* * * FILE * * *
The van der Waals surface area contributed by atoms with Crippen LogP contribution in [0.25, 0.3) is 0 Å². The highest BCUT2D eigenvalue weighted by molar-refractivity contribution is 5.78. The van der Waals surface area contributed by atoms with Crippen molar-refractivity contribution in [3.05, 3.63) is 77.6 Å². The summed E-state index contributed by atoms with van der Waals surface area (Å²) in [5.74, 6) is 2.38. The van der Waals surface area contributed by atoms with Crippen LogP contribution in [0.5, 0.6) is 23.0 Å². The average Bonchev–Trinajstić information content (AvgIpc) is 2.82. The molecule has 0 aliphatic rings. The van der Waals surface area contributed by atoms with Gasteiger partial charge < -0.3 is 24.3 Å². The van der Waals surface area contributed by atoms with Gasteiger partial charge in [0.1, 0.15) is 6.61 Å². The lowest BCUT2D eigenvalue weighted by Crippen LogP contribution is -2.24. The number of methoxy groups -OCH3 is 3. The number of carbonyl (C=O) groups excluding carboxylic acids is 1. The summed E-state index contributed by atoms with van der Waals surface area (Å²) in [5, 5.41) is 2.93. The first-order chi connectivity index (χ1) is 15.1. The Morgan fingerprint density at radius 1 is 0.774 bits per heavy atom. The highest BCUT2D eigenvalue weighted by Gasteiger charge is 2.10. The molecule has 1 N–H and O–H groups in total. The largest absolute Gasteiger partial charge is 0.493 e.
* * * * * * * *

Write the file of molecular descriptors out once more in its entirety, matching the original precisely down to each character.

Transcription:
The van der Waals surface area contributed by atoms with Crippen LogP contribution in [0.25, 0.3) is 0 Å². The highest BCUT2D eigenvalue weighted by molar-refractivity contribution is 5.78. The van der Waals surface area contributed by atoms with Crippen molar-refractivity contribution in [3.05, 3.63) is 77.6 Å². The summed E-state index contributed by atoms with van der Waals surface area (Å²) in [5.74, 6) is 2.38. The van der Waals surface area contributed by atoms with Crippen LogP contribution in [0.5, 0.6) is 23.0 Å². The average Bonchev–Trinajstić information content (AvgIpc) is 2.82. The molecule has 0 aliphatic rings. The van der Waals surface area contributed by atoms with Gasteiger partial charge < -0.3 is 24.3 Å². The van der Waals surface area contributed by atoms with Gasteiger partial charge in [0.1, 0.15) is 6.61 Å². The lowest BCUT2D eigenvalue weighted by Crippen LogP contribution is -2.24. The number of methoxy groups -OCH3 is 3. The number of carbonyl (C=O) groups excluding carboxylic acids is 1. The summed E-state index contributed by atoms with van der Waals surface area (Å²) in [5, 5.41) is 2.93. The first-order chi connectivity index (χ1) is 15.1. The Morgan fingerprint density at radius 1 is 0.774 bits per heavy atom. The highest BCUT2D eigenvalue weighted by Gasteiger charge is 2.10. The molecule has 1 N–H and O–H groups in total. The largest absolute Gasteiger partial charge is 0.493 e.